Week 17 news

Welcome to our weekly news post, a combination of thematic insights from the founders at ExoBrain, and a broader news roundup from our AI platform Exo…

Themes this week


Themes this week:

  • When will AI be frictionless and ambient?
  • AWS to be the “Bedrock” for enterprise AI, while Microsoft and Google beat earnings estimates on cloud service growth
  • Mixed market signals as Meta spooks investors

AI at the mobile ‘edge’

In recent years new phone releases have become relatively low-key affairs, each one serving-up another slab of black glass with an extra camera lens or hour of battery life. But AI features and new shapes and sizes of device are rejuvenating mobile computing.

Microsoft this week unveiled the Phi-3 family of models, including the compact Phi-3 Mini. It’s small enough to run on a mid-range phone, and yet appears to compete with the larger Llama 3, Mistral, and even OpenAI models across various benchmarks. The trick is in the ultra-high quality curated dataset used to train it. Beyond the training approach, this is significant because it moves us toward realising the idea of ‘ambient intelligence,’ where AI more seamlessly integrates into our lives, transforming our mobile computers from communication and entertainment tools to intelligent companions.

The concept of ambient intelligence envisions a world where AI is omnipresent, ‘always-on,’ continuously recording, and then instantly responsive. AI is gradually breaking free from its chat window boundaries as companies like Samsung and Motorola unveil mobile devices with built-in capabilities. Today these advancements enable enhanced features such as translations, smart search, and creative photography, processed both on-device and in the cloud. Mckinsey predicts that by the end of the year as many as 50% of the interactions we have with our phones will be AI augmented. But by processing AI workloads fully on the device, users will enjoy faster, private, and offline experiences while in the future benefiting from extra intelligent personalisation.

Samsung has confirmed that the upcoming Galaxy S25 smartphones will feature more on-device AI capabilities powered by Google’s Gemini Nano 2. Meanwhile Microsoft is making overtures to the Korean giant and they may team up to work on the next generation of mobile AI silicon.

But most eyes are on Apple’s WWDC conference in June to find out how the firm plans to reclaim its mojo. Apple has been investing heavily in model research and serving the developer ecosystem, and also making acquisitions, this week picking up a firm specialising in on-device vision processing. But iOS 18 is going to be the make-or-break event. While Samsung uses a mix of on-device and cloud-powered AI, Apple plans to rely more on its own local LLM although intriguingly has also been linked with both Google and Anthropic’s tech.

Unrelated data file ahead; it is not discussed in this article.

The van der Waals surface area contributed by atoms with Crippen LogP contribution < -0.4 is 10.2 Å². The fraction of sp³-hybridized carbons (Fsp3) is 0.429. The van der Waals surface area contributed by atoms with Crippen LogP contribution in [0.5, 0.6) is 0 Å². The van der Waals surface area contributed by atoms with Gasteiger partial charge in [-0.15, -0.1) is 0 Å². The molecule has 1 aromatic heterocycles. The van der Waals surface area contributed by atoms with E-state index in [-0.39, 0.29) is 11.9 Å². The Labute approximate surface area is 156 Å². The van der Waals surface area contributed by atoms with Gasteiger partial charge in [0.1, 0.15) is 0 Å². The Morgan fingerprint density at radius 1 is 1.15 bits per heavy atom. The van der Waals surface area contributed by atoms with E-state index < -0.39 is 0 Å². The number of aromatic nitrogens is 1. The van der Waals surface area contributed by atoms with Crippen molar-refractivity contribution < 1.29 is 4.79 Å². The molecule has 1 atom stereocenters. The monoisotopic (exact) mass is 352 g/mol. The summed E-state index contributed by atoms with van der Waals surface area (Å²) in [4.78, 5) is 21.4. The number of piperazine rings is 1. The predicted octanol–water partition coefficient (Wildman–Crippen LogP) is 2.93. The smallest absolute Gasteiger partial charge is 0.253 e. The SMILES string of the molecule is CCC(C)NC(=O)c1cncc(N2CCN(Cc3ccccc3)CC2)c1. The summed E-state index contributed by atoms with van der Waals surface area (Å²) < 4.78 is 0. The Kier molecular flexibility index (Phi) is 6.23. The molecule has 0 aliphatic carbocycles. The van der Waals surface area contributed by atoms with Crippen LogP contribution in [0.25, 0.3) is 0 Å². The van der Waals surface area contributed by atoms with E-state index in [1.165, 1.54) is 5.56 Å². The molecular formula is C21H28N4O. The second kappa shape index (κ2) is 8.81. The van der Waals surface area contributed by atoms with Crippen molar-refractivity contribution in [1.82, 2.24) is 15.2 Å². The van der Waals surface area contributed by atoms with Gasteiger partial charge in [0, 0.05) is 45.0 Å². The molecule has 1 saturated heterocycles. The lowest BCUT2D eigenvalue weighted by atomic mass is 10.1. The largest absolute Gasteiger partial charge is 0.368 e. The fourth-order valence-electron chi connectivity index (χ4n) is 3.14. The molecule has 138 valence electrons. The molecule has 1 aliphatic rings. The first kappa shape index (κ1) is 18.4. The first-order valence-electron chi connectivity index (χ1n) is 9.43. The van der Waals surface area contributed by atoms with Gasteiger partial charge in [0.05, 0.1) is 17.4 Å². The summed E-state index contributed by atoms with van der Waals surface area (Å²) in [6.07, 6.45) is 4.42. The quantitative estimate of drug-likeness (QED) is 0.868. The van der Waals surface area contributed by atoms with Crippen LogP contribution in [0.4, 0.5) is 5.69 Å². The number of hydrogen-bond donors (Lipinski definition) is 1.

Meanwhile news this week suggested that Apple is scaling back it is work on the Vision Pro VR system. The demand and compelling use cases have been lacking. This kind of super-immersive experience is perhaps the antithesis of ambient computing, and it seems for now humans prefer to balance external awareness with virtual interaction for most tasks. We’ve had ambient computing of a sort with Alexa and other voice assistants for a while, but they have lacked the intelligence to be subtle or proactive, generally causing annoyance when they stray from simple commands. Amazon demonstrated an LLM powered Alexa in September but this has yet to see wide deployment.

It is not certain the ‘phone’ as we know it will always be the dominant personal platform. There are new AI powered wearables emerging that may deliver ambient intelligence in more seamless ways. Whilst the Humane Pin has received catastrophically bad reviews, the Llama 3 powered multi-modal upgrade to the Ray-Ban Meta smart glasses is getting much more positive press, as is the odd but apparently fun Rabbit R1. We’ve tried the Ray-Bans, and they provide a practical and real-world solution for more continuous access to audio and visual capture and analysis, although won’t be AI enabled in the UK until later in the year. Ambient AI is all about simplicity, and at ExoBrain we can’t wait for our pre-ordered Limitless pendants to ship. Meanwhile we’ve been testing the Llama models on the Android platform and the reality is that these larger models are not quite efficient enough yet to work on-device, but that will soon change. With faster chips and smaller smarter models, the next device generation is shaping up to be a fascinating step-change.

Takeaways: Unless you have a very recent phone, mobile AI is still mostly app and web based. ChatGPT, Perplexity search, Copilot and Poe are the mainstays of on the Apple and Google app stores, with user star ratings and downloads roughly in that order. (Notable by their absences are Claude and Gemini). There are also an increasing number of character-centric AI apps appearing in the mobile charts alongside the mapping, writing, creative and generation tools. This is a space we will no doubt cover in the future as our mobile devices not only act as practical helpers, but perhaps also as social or psychological companions.

Update on the hyperscalers: AWS, Azure and GCP